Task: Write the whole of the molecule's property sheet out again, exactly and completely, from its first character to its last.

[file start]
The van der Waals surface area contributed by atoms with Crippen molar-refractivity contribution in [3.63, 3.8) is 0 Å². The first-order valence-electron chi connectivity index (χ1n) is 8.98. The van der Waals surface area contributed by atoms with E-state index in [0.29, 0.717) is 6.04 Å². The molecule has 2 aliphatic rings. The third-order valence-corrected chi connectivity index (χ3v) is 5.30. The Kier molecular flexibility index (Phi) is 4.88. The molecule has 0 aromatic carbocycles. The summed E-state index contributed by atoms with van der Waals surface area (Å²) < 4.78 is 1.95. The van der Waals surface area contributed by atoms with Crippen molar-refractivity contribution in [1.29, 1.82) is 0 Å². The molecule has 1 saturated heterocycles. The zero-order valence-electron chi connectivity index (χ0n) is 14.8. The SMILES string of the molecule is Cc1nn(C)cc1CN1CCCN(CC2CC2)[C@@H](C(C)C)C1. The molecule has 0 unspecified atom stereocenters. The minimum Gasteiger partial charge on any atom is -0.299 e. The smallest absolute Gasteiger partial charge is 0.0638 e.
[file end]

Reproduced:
The van der Waals surface area contributed by atoms with Crippen molar-refractivity contribution in [3.63, 3.8) is 0 Å². The first-order valence-electron chi connectivity index (χ1n) is 8.98. The van der Waals surface area contributed by atoms with E-state index in [0.29, 0.717) is 6.04 Å². The molecule has 2 aliphatic rings. The third-order valence-corrected chi connectivity index (χ3v) is 5.30. The Kier molecular flexibility index (Phi) is 4.88. The molecule has 0 aromatic carbocycles. The summed E-state index contributed by atoms with van der Waals surface area (Å²) < 4.78 is 1.95. The van der Waals surface area contributed by atoms with Crippen molar-refractivity contribution in [1.29, 1.82) is 0 Å². The molecule has 1 saturated heterocycles. The zero-order valence-electron chi connectivity index (χ0n) is 14.8. The SMILES string of the molecule is Cc1nn(C)cc1CN1CCCN(CC2CC2)[C@@H](C(C)C)C1. The molecule has 0 unspecified atom stereocenters. The minimum Gasteiger partial charge on any atom is -0.299 e. The smallest absolute Gasteiger partial charge is 0.0638 e.